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The official name of this gene is “gephyrin.”
GPHN is the gene's official symbol. The GPHN gene is also known by other names, listed below.
The GPHN gene provides instructions for making a protein called gephyrin, which has two major functions in the body: the protein aids in the formation (biosynthesis) of a molecule called molybdenum cofactor, and it also plays a role in communication between nerve cells (neurons).
Gephyrin performs the final two steps in molybdenum cofactor biosynthesis. Molybdenum cofactor, which contains the element molybdenum, is essential to the function of several enzymes called sulfite oxidase, aldehyde oxidase, xanthine dehydrogenase, and mitochondrial amidoxime reducing component (mARC). These enzymes help break down (metabolize) different substances in the body, some of which are toxic if not metabolized.
Gephyrin also plays an important role in neurons. Communication between neurons depends on chemicals called neurotransmitters. To relay signals, a neuron releases neurotransmitters, which attach to receptor proteins on neighboring neurons. Gephyrin anchors certain receptor proteins to the correct location in neurons so that the receptors can receive the signals relayed by neurotransmitters.
GPHN gene mutations cause a disorder called molybdenum cofactor deficiency. This disorder is characterized by seizures that begin early in life and brain dysfunction that worsens over time (encephalopathy); the condition is usually fatal by early childhood. At least two mutations in the GPHN gene have been found to cause a form of the disorder designated type C or complementation group C. This is the rarest form of the condition, affecting only a small number of individuals.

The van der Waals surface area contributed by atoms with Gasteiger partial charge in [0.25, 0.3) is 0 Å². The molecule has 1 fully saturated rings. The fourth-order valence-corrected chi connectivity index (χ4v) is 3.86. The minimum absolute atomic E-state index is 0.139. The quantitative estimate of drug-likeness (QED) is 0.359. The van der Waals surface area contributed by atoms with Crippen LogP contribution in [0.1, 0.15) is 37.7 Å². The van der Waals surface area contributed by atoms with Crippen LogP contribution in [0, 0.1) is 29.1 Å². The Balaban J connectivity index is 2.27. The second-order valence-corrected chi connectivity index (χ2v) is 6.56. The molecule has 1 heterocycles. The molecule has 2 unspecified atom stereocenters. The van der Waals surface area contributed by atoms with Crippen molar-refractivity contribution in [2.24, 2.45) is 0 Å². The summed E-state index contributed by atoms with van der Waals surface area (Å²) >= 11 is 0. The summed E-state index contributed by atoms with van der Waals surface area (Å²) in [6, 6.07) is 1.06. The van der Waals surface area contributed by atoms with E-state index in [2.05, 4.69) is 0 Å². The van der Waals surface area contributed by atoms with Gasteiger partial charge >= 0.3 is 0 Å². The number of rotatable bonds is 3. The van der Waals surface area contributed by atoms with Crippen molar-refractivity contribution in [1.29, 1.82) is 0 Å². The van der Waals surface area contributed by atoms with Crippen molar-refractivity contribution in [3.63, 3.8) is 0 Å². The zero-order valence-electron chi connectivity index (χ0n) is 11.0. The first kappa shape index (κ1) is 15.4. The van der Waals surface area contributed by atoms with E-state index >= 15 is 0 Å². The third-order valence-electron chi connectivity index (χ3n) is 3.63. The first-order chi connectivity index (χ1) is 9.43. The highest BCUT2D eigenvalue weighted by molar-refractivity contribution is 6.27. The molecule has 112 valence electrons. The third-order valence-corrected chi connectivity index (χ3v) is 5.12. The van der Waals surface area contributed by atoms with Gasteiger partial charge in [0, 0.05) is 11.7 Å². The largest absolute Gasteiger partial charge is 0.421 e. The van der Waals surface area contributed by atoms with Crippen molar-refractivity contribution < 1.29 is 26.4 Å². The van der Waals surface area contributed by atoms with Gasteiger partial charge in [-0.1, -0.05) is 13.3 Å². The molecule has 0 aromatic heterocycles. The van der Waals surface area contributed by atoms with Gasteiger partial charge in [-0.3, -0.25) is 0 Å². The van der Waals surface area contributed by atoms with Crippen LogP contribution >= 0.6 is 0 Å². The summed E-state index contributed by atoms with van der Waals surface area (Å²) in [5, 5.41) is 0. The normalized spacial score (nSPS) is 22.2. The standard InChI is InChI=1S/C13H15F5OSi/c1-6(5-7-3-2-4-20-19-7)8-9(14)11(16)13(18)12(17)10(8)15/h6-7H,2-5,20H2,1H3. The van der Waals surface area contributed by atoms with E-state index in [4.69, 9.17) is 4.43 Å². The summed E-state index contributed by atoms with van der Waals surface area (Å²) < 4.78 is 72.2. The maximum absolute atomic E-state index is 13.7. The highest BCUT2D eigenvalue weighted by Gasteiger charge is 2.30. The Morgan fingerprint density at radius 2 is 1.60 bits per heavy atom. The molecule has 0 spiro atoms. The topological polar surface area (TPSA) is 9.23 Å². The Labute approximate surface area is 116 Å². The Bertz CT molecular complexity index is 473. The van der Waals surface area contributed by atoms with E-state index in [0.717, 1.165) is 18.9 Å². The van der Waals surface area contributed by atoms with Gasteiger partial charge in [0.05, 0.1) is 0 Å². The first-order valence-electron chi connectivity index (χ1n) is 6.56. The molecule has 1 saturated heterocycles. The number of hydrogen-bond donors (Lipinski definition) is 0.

The GPHN gene mutations involved in molybdenum cofactor deficiency likely reduce or eliminate the function of gephyrin. The known mutations impair gephyrin's ability to perform one or both of the final two steps of molybdenum cofactor biosynthesis. Without the cofactor, the metabolic enzymes that rely on it cannot function.
The resulting loss of enzyme activity leads to buildup of certain chemicals, including sulfite, S-sulfocysteine, xanthine, and hypoxanthine, and low levels of another chemical called uric acid. (Testing for these chemicals can help in the diagnosis of this condition.) Sulfite, which is normally broken down by sulfite oxidase, is toxic, especially to the brain. Researchers suggest that damage caused by the abnormally high levels of sulfite (and possibly other chemicals) leads to encephalopathy, seizures, and the other features of molybdenum cofactor deficiency.
Cytogenetic Location: 14q23.3
Molecular Location on chromosome 14: base pairs 66,507,406 to 67,181,807
The GPHN gene is located on the long (q) arm of chromosome 14 at position 23.3.
More precisely, the GPHN gene is located from base pair 66,507,406 to base pair 67,181,807 on chromosome 14.
See How do geneticists indicate the location of a gene? (http://ghr.nlm.nih.gov/handbook/howgeneswork/genelocation) in the Handbook.
You and your healthcare professional may find the following resources about GPHN helpful.
You may also be interested in these resources, which are designed for genetics professionals and researchers.
See How are genetic conditions and genes named? (http://ghr.nlm.nih.gov/handbook/mutationsanddisorders/naming) in the Handbook.
aldehyde ; cofactor ; deficiency ; dehydrogenase ; diagnosis ; encephalopathy ; enzyme ; gene ; hereditary ; molecule ; neuron ; neurotransmitters ; oxidase ; protein ; receptor ; toxic ; uric acid
You may find definitions for these and many other terms in the Genetics Home Reference Glossary (http://ghr.nlm.nih.gov/glossary).
The resources on this site should not be used as a substitute for professional medical care or advice. Users seeking information about a personal genetic disease, syndrome, or condition should consult with a qualified healthcare professional. See How can I find a genetics professional in my area? (http://ghr.nlm.nih.gov/handbook/consult/findingprofessional) in the Handbook.